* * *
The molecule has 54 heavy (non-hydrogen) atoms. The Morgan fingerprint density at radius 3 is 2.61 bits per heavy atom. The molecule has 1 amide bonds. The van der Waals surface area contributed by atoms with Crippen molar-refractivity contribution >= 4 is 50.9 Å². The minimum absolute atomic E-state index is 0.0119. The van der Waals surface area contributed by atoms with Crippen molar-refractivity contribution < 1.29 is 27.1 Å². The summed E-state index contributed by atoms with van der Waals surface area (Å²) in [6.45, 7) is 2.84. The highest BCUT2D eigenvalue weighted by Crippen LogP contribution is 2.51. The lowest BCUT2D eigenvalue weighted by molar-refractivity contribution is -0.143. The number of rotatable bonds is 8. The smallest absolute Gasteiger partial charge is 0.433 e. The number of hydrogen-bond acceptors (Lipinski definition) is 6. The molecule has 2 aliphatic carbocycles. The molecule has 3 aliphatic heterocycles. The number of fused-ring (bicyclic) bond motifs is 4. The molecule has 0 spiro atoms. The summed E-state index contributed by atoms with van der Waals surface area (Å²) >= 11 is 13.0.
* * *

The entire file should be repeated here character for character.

The molecule has 54 heavy (non-hydrogen) atoms. The Morgan fingerprint density at radius 3 is 2.61 bits per heavy atom. The molecule has 1 amide bonds. The van der Waals surface area contributed by atoms with Crippen molar-refractivity contribution >= 4 is 50.9 Å². The minimum absolute atomic E-state index is 0.0119. The van der Waals surface area contributed by atoms with Crippen molar-refractivity contribution < 1.29 is 27.1 Å². The summed E-state index contributed by atoms with van der Waals surface area (Å²) in [6.45, 7) is 2.84. The highest BCUT2D eigenvalue weighted by Crippen LogP contribution is 2.51. The lowest BCUT2D eigenvalue weighted by molar-refractivity contribution is -0.143. The number of rotatable bonds is 8. The smallest absolute Gasteiger partial charge is 0.433 e. The number of hydrogen-bond acceptors (Lipinski definition) is 6. The molecule has 2 aliphatic carbocycles. The molecule has 3 aliphatic heterocycles. The number of fused-ring (bicyclic) bond motifs is 4. The molecule has 0 spiro atoms. The summed E-state index contributed by atoms with van der Waals surface area (Å²) >= 11 is 13.0.